Because of the storage of finds in peat bogs, there is excellent organic preservation of artifacts from many archaeological sites, for example fishing nets made of bast (Friesack site), arrow shafts made of pine and hazel wood (Duvensee site), fish traps, birch bark vessels, bark bottoms (Duvensee site), and net floats.Fishing hooks were made of deer antler (Bois-Ragot site, Pont d”Ambon site, both France) or bone. Bernhard Gramsch lists 38 fishhooks made of organic material found in Havelland west of Berlin. The specimen from the Kleinlieskow district (Cottbus-Nord open pit lignite mine) was also made of bone.
Dugouts and paddles are attested several times. Bows made of various conifers are documented from Friesack (Brandenburg) and northern Russia. The so-called “guardian bows” are permanently installed bow traps.
After campsites had already been inhabited on a long-term basis in the Gravettian (e.g. in Dolní Věstonice and Pavlov), sedentarization generally increased somewhat in the Middle Stone Age. The reduced tail area of hunter-gatherers can be proved, among other things, by the origin of flint raw material. Mesolithic groups used multiple habitation sites seasonally. Structures indicative of windbreaks and huts were found at Mesolithic excavation sites. The more common windbreaks are characterized by a few postholes (arranged in a straight line or in an arc). At Mount Sandel (c. 6960-6440 B.C.) in Ireland, a large number of postholes indicate a solid building. Presumably, the Morton site in Scotland (4700-4300 B.C.) was repeatedly inhabited, as indicated by rows of holes for post or poles that probably supported wind screens.
Sites with remains of stone ramparts and foundation-like stone settings have been discovered in Norway north of the Arctic Circle. In Tverrvikraet near Gamvik, in the province of Finnmark, the remains of a small rectangular house were found. On the island of Träna, the remains of a 6000-4000 year old house were found. Postholes on the inside of the walls and a central fireplace do not allow any other interpretation. At Varangerfjord in Norway near the border with Russia, circular arrays of postholes were found suggesting pit houses and tents, then later Gressbakken houses. The approximately 8500-year-old Tingby House in Sweden is considered Scandinavia”s oldest house. A reconstruction stands near the site on the grounds of a branch of Kalmar”s Län Museum.
Campsites of the Maglemose culture were excavated in Denmark and northern Germany (Holmegård IV, Sværdborg I and Ulkestrup Øst I), where the remains of the hut floors were still preserved, consisting of interwoven strips of bark and split tree trunks. At Ulkestrup Øst I, the huts had rectangular or trapezoidal floor plans and floor areas between 6.25 and 24 m². Roofs and walls were made of birch twigs and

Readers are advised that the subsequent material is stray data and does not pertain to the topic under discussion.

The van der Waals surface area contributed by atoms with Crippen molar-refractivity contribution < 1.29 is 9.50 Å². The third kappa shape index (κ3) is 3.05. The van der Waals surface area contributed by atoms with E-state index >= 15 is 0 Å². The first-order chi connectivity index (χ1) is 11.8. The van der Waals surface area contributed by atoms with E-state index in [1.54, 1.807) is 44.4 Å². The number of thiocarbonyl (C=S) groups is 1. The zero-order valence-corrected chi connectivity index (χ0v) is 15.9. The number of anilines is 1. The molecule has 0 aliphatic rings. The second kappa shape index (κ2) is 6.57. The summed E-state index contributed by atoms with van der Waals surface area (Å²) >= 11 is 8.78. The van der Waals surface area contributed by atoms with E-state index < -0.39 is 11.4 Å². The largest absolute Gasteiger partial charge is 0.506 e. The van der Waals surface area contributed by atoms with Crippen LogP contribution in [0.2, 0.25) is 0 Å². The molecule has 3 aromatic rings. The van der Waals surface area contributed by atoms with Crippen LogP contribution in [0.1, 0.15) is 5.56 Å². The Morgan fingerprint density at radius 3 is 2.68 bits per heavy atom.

Under the shell midden of Moita do Sebastião in Portugal, a larger construction was found, dated to 5350-5080 B.C. An open semicircle of 61 postholes suggests a protective structure against the north winds. Pieces of clay with grass imprints found nearby point to a roof made of rushes and stalks of sweet grasses (gramineae) coated with clay. Cooking pits were also found.
Causes of the change in diet were, in particular, the migration of the large herd animals and the better availability of gathering material (fruits, shells, etc.), but also improved techniques for catching small animals and the strong development of fishing. Hunting takes place on standing game, as the large herds of the Paleolithic such as reindeer, saigas, and wild horses had migrated. The prey spectrum of the Middle Stone Age consists mainly of forest dwellers such as red deer, roe deer and wild boar (see Hohen Viecheln habitation site). In addition, the hunting of fish, birds and small animals has been proven. On the coasts of north-central Europe, the Kongemose culture (6000-5200 BC) produced the first Køkkenmøddinger (kitchen waste piles), which are more numerous on the Atlantic coast.
Already in the early Mesolithic, the hazelnut made an important contribution to the diet. The enormously rapid expansion in this age is associated with the spread of man, who consciously or unconsciously promoted the proliferation of the hazelnut by creating hazelnut stocks. This could be the first cultivation of a food crop in Europe, although this cannot be proven. Thick layer packs of nut shells from the Duvensee site, specialized roasting sites for processing extensive nut stocks, nut crackers, and modeling of the extent of early Holocene nut use demonstrate that it may have exceeded the yields of early agriculture.
From a birch pitch gum that is about 5700 years old, researchers were able to deduce that duck and hazelnut were part of the diet in northern Europe at that time.
The Mesolithic was characterized by the retreat of the ice of the Weichselian cold period in northern Europe and the associated rapid warming of the climate during the Preboreal. In areas previously dominated by glacial tundras, first sparse, then increasingly dense forests developed, as isopoll maps show. The mixed pine-birch forest of the Boreal was followed by hazel and finally mixed oak forest of the Atlantic with the immigration of warmth-loving species. The settlement boundary shifted to the north. The sea level rose by almost 100 m between 9600 and 5000 BC.
There are rock paintings and small art in the form of richly decorated bone and antler tools. Human figures and elk scepters made of antler are found in the burial ground of Olenij Ostrow (Karelia). Overall, the Mesolithic is conspicuously poor in human representations.